Apologies.  Life got hectic and I wasn’t able to prepare a proper column.  Lost in Translation will return last week.

Posted on by Scott Delahunt

Due to illness, there will be no post for today.  Lost in Translation will return next week.  My apologies.

Posted on by Steven Savage

My latest Worldbuilding Book is out! This one is a Checkup to see how your world and documentation is doing! A good buy if you’re pretty good on the details, but want to check your big picture. Think of it as a good way to stay on an even keel.

As always, if you want to review let me know . . .

Posted on by Scott Delahunt

Lost in Translation has examined the passage of time on technology and how that affects adaptations and remakes. However, technology isn’t the only thing to change over time. Society and culture aren’t static. What was one scandalous may now be commonplace. What was once de rigeur is now out of fashion. What was once common practice is now forbidden by regulations.

Older contemporary works are seen as period pieces today. The social mores of Jane Eyre have long given way, so adaptations place it during its time. Prohibition limits The Great Gatsby to the 1920s. Changing the setting of either requires work to make the stories believable in the new era. Today’s world isn’t as class-based as the Victorian era and the excesses of the Twenties fall flat in today’s borderline recession.

Some works don’t have that nice delineation in their era. Their themes are considered timeless. But the details have begun to date them. Adaptations that don’t take into account the changes are going to fall flat. Take Catcher in the Rye, a novel commonly assigned in high school English classes. The novel was written in the Forties and reflected education and teenage isolation of the time. While teenage worries of finding a place in the world is still a concern, the details of the novel date the work. Today, Holden wouldn’t have flunked out of four schools; at some point, his learning disability would have been diagnosed long before the story began. He wouldn’t have been able to leave school without permission without an Amber alert being issued. And there is no way he could have walked into a bar to order any alcohol without ID; bars risk losing their license and both the establishment and the bartender risk large fines. While the book appears to be contemporary, it isn’t, and any adaptation, assuming the Salinger estate allows one, needs to be able to adjust for these changes.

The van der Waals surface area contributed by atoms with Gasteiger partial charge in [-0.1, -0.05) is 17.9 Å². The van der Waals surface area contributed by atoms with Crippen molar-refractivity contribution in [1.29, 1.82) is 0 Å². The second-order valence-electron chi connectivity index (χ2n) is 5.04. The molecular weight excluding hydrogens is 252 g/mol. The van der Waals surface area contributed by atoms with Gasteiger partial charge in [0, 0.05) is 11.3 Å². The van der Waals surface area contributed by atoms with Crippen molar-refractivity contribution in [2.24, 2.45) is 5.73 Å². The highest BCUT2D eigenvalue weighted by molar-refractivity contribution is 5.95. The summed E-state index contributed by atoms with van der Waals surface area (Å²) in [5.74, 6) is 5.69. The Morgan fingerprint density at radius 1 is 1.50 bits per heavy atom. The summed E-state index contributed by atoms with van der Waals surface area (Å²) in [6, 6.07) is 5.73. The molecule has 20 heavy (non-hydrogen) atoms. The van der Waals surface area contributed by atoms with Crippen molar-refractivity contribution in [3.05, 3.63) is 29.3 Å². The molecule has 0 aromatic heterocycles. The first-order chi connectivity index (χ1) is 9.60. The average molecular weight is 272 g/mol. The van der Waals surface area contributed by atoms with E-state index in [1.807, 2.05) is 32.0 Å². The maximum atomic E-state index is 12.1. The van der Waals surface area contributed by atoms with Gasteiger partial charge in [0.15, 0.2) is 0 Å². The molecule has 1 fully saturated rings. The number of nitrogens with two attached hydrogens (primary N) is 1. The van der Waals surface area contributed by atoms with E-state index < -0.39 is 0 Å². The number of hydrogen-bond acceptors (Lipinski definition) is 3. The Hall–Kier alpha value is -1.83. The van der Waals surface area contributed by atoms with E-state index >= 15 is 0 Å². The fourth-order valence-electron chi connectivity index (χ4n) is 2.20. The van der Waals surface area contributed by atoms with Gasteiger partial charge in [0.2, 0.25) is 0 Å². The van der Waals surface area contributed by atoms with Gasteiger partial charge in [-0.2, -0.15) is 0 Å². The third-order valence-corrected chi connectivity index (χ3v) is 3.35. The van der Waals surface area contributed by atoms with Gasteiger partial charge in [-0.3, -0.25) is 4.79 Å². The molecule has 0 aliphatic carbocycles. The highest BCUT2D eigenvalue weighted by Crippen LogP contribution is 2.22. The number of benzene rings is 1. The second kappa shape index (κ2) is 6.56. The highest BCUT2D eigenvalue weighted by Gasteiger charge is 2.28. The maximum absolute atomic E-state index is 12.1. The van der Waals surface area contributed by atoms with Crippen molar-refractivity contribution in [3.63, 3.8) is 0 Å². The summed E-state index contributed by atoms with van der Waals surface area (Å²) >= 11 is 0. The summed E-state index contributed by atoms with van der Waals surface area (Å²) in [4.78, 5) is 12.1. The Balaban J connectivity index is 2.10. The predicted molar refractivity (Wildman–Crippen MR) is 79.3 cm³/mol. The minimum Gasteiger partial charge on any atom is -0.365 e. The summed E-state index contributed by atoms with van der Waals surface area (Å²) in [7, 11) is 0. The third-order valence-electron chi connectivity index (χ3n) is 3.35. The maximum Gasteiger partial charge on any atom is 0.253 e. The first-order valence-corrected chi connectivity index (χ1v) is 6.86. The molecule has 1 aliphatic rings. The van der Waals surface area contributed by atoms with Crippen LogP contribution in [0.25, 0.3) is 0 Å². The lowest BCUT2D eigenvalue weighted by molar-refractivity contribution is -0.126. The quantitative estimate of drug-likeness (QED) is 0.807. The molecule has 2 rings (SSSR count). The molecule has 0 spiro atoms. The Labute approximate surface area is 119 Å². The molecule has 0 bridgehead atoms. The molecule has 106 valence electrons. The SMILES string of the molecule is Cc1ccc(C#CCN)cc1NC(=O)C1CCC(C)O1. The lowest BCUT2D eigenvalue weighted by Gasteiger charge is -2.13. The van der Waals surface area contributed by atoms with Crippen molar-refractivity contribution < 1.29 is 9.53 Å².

It’s not necessary to go back that far. Even works from the Eighties needs to adjust. The 2006 film adaptation of Miami Vice had to account for how much the War on Drugs had changed since the TV series began airing in 1984. The police have become far more militarized, with military-surplus gear, in the intervening time. And not all changes are obvious. Subtle changes have happened over the past few decades.

Contemporary novels aren’t the only works affected. Science fiction has always been about the issues of the time the works were written. Let’s take two episodes from the original Star Trek, “Let That Be Your Final Battlefield” and “Day of the Dove”. With “Let That Be Your Battlefield”, the message was that discriminating because of skin colour was destructive, as the last two survivors from a planet where the only difference between peoples was whether they were black on the left side or the right side. Today, while the message is still needed, the approach would be less of a sledgehammer, like in Star Trek: Deep Space Nine‘s “Far Beyond the Stars” which showed how discrimination hurt people. The message of “Day of the Dove” was that it is possible for foes to set aside differences and come to peace. In the original Trek, the Klingons represented the Soviet Union while the Federation acted as a stand-in for the US at a time when the Cold War was in full force and almost turned hot after the Bay of Pigs and the Cuban Missile Crisis. Today, the Cold War is in the past and, for the most part, the threat of nuclear annihilation has been dropping since the Eighties.